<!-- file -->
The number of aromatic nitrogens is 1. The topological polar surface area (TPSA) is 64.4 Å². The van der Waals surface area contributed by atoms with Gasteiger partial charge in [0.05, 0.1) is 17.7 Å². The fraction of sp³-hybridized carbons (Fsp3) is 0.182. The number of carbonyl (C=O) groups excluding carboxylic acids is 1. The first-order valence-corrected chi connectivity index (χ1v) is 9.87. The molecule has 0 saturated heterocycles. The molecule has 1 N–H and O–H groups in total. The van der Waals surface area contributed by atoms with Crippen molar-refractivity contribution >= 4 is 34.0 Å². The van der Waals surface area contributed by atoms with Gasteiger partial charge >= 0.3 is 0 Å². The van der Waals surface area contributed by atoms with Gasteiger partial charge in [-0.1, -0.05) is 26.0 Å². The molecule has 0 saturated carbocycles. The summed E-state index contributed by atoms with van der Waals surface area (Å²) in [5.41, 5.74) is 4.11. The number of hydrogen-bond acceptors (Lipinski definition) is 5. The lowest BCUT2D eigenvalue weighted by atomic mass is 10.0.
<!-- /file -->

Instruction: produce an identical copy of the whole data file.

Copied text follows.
The number of aromatic nitrogens is 1. The topological polar surface area (TPSA) is 64.4 Å². The van der Waals surface area contributed by atoms with Gasteiger partial charge in [0.05, 0.1) is 17.7 Å². The fraction of sp³-hybridized carbons (Fsp3) is 0.182. The number of carbonyl (C=O) groups excluding carboxylic acids is 1. The first-order valence-corrected chi connectivity index (χ1v) is 9.87. The molecule has 0 saturated heterocycles. The molecule has 1 N–H and O–H groups in total. The van der Waals surface area contributed by atoms with Crippen molar-refractivity contribution >= 4 is 34.0 Å². The van der Waals surface area contributed by atoms with Gasteiger partial charge >= 0.3 is 0 Å². The van der Waals surface area contributed by atoms with Gasteiger partial charge in [-0.1, -0.05) is 26.0 Å². The molecule has 0 saturated carbocycles. The summed E-state index contributed by atoms with van der Waals surface area (Å²) in [5.41, 5.74) is 4.11. The number of hydrogen-bond acceptors (Lipinski definition) is 5. The lowest BCUT2D eigenvalue weighted by atomic mass is 10.0.